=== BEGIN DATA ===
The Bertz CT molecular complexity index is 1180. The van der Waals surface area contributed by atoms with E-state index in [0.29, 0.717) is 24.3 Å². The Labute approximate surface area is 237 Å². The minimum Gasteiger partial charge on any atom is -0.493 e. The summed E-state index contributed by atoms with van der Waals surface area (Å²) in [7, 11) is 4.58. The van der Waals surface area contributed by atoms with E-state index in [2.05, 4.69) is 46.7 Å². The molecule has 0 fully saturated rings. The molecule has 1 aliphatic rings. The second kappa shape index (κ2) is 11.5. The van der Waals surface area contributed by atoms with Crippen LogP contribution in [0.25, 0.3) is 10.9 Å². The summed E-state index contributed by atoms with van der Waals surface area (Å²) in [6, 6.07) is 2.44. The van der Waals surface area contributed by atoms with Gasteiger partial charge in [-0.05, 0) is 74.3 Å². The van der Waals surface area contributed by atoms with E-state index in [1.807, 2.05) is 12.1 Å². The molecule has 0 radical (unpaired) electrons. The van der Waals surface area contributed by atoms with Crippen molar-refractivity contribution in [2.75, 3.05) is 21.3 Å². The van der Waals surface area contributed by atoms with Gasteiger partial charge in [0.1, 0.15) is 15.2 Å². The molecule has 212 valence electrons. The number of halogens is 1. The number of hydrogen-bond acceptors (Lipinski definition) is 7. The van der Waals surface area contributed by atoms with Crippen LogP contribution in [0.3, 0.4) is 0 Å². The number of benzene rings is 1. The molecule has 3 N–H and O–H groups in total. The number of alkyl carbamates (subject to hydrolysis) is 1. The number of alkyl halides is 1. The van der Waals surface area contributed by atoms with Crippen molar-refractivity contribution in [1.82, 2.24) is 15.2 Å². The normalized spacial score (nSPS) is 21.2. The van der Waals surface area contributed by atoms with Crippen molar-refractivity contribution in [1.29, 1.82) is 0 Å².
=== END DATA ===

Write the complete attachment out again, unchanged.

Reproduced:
The Bertz CT molecular complexity index is 1180. The van der Waals surface area contributed by atoms with E-state index in [0.29, 0.717) is 24.3 Å². The Labute approximate surface area is 237 Å². The minimum Gasteiger partial charge on any atom is -0.493 e. The summed E-state index contributed by atoms with van der Waals surface area (Å²) in [7, 11) is 4.58. The van der Waals surface area contributed by atoms with E-state index in [2.05, 4.69) is 46.7 Å². The molecule has 0 fully saturated rings. The molecule has 1 aliphatic rings. The second kappa shape index (κ2) is 11.5. The van der Waals surface area contributed by atoms with Crippen LogP contribution in [0.25, 0.3) is 10.9 Å². The summed E-state index contributed by atoms with van der Waals surface area (Å²) in [6, 6.07) is 2.44. The van der Waals surface area contributed by atoms with Gasteiger partial charge in [-0.05, 0) is 74.3 Å². The van der Waals surface area contributed by atoms with E-state index in [1.807, 2.05) is 12.1 Å². The molecule has 0 radical (unpaired) electrons. The van der Waals surface area contributed by atoms with Crippen molar-refractivity contribution in [2.75, 3.05) is 21.3 Å². The van der Waals surface area contributed by atoms with Gasteiger partial charge in [0.1, 0.15) is 15.2 Å². The molecule has 212 valence electrons. The number of halogens is 1. The number of hydrogen-bond acceptors (Lipinski definition) is 7. The van der Waals surface area contributed by atoms with Crippen LogP contribution in [0.3, 0.4) is 0 Å². The number of benzene rings is 1. The molecule has 3 N–H and O–H groups in total. The number of alkyl carbamates (subject to hydrolysis) is 1. The number of alkyl halides is 1. The van der Waals surface area contributed by atoms with Crippen molar-refractivity contribution in [1.82, 2.24) is 15.2 Å². The normalized spacial score (nSPS) is 21.2. The van der Waals surface area contributed by atoms with Crippen molar-refractivity contribution in [1.29, 1.82) is 0 Å².